Begin by allowing your partner the floor without interruption. And while you’re listening, put judgment aside, said Christopher Gearhart, associate professor of communication studies at Texas A&M’s Tarleton State University, in Stephenville.

“We find ourselves thinking, ‘Why are they upset about this issue; it’s small potatoes’, or something along those lines,” he said. “The goal of active listening is to attend to those feelings regardless of our perceptions or evaluations of them.”

No crafting a rebuttal while your partner is talking, either. “When the focus is shifted from what they’re saying to how you’re going to respond, then the listening has ended,” Gearhart said.

“Most of the time people just want to vent or have their feelings validated, and have someone there to say, 'I would feel the same way. I understand where you’re coming from’.”

While your partner is talking, use “backchannel cues” to convey that you’re listening: Small encouragements such as “I see”, “yes” or “okay”.

Another way to show interest is mirroring – merely repeating the last words the person said (“…and you’re sick and tired of it.”)


When your partner is done saying their piece, paraphrase what they said (as Tom did with the barge).

An alternate way to reflect back is “emotion labelling”, in which you describe how your partner may be feeling, said Gary Noesner, former chief crisis negotiator for the FBI, who co-authored a seven-step active listening method for life-or-death situations such as kidnappings and hostage standoffs.

Begin with an exploratory phrase like, “You seem as though” or “I’m sensing that…”

Noesner compares emotion labeling to an M&M. “In every conversation you have with somebody, that chocolate centre is the story,” he said. “What are they trying to tell you?”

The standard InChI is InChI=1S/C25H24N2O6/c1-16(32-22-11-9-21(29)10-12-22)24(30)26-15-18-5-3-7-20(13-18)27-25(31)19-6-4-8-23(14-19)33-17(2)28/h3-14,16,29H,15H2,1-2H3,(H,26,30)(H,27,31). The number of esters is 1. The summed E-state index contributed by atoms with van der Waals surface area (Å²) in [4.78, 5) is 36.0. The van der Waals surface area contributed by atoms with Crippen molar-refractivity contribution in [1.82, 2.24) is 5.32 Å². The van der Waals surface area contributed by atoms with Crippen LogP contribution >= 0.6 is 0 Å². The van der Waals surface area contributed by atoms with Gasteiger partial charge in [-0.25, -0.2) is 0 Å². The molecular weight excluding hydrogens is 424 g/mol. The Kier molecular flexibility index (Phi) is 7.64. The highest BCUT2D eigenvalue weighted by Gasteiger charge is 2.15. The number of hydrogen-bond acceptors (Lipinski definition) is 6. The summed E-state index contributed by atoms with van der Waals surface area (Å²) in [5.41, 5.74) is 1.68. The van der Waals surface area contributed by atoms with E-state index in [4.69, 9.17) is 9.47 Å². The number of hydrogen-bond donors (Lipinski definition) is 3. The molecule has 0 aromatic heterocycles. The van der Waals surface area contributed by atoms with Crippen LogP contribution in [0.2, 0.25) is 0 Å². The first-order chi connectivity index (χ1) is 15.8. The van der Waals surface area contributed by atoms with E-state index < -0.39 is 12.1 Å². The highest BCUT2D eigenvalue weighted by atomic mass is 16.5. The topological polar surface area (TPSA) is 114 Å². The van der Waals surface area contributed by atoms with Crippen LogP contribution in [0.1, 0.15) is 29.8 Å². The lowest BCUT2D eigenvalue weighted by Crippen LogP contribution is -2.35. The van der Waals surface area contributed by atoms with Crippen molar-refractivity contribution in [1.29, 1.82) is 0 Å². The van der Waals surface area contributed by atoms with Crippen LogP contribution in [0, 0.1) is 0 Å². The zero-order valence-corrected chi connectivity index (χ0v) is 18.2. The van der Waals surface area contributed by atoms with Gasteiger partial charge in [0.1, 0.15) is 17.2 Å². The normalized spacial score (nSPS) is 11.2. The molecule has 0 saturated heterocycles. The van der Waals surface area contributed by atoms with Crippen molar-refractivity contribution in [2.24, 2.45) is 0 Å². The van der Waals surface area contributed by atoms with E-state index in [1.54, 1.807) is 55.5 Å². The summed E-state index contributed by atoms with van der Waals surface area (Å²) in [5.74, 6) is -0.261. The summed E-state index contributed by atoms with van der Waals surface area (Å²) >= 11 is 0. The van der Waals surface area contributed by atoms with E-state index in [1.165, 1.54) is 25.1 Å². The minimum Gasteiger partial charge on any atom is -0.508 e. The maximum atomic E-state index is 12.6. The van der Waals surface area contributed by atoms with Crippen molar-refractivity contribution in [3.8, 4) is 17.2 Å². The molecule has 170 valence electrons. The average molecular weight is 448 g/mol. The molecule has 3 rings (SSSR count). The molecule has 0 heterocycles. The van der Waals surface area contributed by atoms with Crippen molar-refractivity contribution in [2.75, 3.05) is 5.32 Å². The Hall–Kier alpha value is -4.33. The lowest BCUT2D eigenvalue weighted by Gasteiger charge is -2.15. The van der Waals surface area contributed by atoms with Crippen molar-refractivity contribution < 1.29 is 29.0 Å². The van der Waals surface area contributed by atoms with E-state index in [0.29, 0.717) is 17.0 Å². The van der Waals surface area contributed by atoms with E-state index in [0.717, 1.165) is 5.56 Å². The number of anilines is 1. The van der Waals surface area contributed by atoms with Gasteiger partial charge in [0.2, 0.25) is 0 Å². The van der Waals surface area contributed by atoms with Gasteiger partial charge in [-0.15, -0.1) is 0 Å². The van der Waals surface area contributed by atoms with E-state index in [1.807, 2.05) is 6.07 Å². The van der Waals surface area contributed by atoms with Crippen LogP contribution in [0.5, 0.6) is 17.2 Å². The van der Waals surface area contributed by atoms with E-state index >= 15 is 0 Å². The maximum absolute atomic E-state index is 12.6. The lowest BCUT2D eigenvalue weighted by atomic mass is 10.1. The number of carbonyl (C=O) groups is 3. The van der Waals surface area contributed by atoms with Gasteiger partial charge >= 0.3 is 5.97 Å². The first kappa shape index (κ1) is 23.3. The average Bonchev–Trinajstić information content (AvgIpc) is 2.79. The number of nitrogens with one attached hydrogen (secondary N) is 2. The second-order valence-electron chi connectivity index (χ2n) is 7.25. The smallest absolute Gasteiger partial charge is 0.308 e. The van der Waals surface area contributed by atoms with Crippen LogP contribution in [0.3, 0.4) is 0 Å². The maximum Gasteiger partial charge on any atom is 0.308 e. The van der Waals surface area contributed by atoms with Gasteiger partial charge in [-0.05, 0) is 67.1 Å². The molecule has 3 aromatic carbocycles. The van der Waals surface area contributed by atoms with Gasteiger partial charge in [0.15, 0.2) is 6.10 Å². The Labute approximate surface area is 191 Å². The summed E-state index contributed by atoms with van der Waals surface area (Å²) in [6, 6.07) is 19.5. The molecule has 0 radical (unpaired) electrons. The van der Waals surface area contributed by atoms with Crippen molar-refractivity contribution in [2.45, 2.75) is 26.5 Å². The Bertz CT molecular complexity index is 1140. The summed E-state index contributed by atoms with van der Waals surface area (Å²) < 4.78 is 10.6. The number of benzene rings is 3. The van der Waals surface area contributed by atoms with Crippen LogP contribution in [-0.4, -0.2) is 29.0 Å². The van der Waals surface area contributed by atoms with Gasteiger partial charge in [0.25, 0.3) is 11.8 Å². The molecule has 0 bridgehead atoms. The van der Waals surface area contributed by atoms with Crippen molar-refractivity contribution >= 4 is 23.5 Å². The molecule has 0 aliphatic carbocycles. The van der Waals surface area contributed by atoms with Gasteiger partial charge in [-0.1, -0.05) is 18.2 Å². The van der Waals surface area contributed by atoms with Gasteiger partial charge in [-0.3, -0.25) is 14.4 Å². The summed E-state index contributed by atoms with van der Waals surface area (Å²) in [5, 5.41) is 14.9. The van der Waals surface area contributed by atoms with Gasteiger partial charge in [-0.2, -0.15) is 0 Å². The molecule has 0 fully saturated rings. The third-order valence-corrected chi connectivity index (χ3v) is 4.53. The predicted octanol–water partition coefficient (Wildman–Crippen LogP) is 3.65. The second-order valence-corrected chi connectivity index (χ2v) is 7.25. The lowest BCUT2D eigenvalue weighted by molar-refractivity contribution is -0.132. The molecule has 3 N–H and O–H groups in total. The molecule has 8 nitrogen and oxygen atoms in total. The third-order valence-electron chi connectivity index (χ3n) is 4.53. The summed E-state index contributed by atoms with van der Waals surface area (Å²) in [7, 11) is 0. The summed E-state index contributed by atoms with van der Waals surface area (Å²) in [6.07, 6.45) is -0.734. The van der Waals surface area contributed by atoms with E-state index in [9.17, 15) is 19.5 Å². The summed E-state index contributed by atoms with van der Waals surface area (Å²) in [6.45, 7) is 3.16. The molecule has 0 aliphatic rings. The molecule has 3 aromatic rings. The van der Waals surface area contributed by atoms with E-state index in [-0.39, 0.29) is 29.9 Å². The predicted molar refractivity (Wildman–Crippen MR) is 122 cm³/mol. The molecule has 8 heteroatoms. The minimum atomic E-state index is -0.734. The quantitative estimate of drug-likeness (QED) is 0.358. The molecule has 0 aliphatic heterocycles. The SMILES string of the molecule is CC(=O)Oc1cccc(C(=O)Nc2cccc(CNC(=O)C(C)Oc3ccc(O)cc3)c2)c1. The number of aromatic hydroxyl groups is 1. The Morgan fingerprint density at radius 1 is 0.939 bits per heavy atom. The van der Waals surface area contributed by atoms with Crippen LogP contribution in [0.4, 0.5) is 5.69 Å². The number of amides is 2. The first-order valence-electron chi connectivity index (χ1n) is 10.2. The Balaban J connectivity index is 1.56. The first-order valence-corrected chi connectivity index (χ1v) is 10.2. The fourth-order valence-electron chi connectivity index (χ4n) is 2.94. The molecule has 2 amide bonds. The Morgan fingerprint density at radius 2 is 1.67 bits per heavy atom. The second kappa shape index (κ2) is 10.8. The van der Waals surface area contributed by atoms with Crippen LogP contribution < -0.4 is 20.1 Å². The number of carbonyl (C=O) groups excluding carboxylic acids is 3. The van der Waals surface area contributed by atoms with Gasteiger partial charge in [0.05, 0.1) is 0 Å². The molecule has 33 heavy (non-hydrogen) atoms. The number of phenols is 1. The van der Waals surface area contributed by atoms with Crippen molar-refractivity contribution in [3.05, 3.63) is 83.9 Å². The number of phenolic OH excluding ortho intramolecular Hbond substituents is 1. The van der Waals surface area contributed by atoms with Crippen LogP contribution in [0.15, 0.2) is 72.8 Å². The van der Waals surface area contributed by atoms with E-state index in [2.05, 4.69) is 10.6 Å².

Resist the urge to fill any silence. A few judiciously placed pauses, Noesner says, can help pacify an “emotionally overwrought subject.

“When they fail to elicit a response, they often calm down to verify that negotiators are still listening,” said Noesner. “Eventually, they’ll find it difficult to sustain a one-sided argument.”


Noesner recommends using open-ended questions like “Can you tell me more about that?” or “I didn’t understand what you just said. Could you help me understand by explaining that further?” rather than ones that start with “Why?”, which he said may come across as judgmental.

Even Gearhart, the communications professor, doesn’t always get it right. “My students often comment that I probably have no communication issues in my marriage,” Gearhart said. “Yeah, right.”

Nor does Tom. Sometimes when he paraphrases what he thinks is bothering me, it’s so off-base, or reveals his strategies so blatantly, that I laugh. (“You’re upset that I pretended not to notice that the cat barfed. Right?” “You’re mad that I feigned sleeping so you’d get up and make the coffee. No?”)

While it may not be sanctioned by the FBI, laughter breaks the tension, too.

By Jancee Dunn © The New York Times

This article originally appeared in The New York Times.

Source: New York Times